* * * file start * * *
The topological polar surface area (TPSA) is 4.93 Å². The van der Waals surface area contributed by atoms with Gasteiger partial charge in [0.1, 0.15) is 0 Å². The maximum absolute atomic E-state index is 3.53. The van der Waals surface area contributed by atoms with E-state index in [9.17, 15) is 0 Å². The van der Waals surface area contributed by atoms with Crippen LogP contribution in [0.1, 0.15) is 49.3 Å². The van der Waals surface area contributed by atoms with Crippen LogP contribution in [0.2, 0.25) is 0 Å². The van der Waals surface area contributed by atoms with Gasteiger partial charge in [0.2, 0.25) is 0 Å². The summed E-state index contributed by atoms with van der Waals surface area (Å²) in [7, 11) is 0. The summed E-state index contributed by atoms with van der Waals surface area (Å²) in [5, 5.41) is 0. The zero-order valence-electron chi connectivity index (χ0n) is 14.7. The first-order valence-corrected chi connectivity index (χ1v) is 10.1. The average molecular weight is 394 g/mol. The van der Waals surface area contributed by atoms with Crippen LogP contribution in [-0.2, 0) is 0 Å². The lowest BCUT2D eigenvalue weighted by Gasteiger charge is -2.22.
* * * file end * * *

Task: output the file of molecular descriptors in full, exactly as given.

The topological polar surface area (TPSA) is 4.93 Å². The van der Waals surface area contributed by atoms with Gasteiger partial charge in [0.1, 0.15) is 0 Å². The maximum absolute atomic E-state index is 3.53. The van der Waals surface area contributed by atoms with E-state index in [9.17, 15) is 0 Å². The van der Waals surface area contributed by atoms with Crippen LogP contribution in [0.1, 0.15) is 49.3 Å². The van der Waals surface area contributed by atoms with Crippen LogP contribution in [0.2, 0.25) is 0 Å². The van der Waals surface area contributed by atoms with Gasteiger partial charge in [0.2, 0.25) is 0 Å². The summed E-state index contributed by atoms with van der Waals surface area (Å²) in [7, 11) is 0. The summed E-state index contributed by atoms with van der Waals surface area (Å²) in [5, 5.41) is 0. The zero-order valence-electron chi connectivity index (χ0n) is 14.7. The first-order valence-corrected chi connectivity index (χ1v) is 10.1. The average molecular weight is 394 g/mol. The van der Waals surface area contributed by atoms with Crippen LogP contribution in [-0.2, 0) is 0 Å². The lowest BCUT2D eigenvalue weighted by Gasteiger charge is -2.22.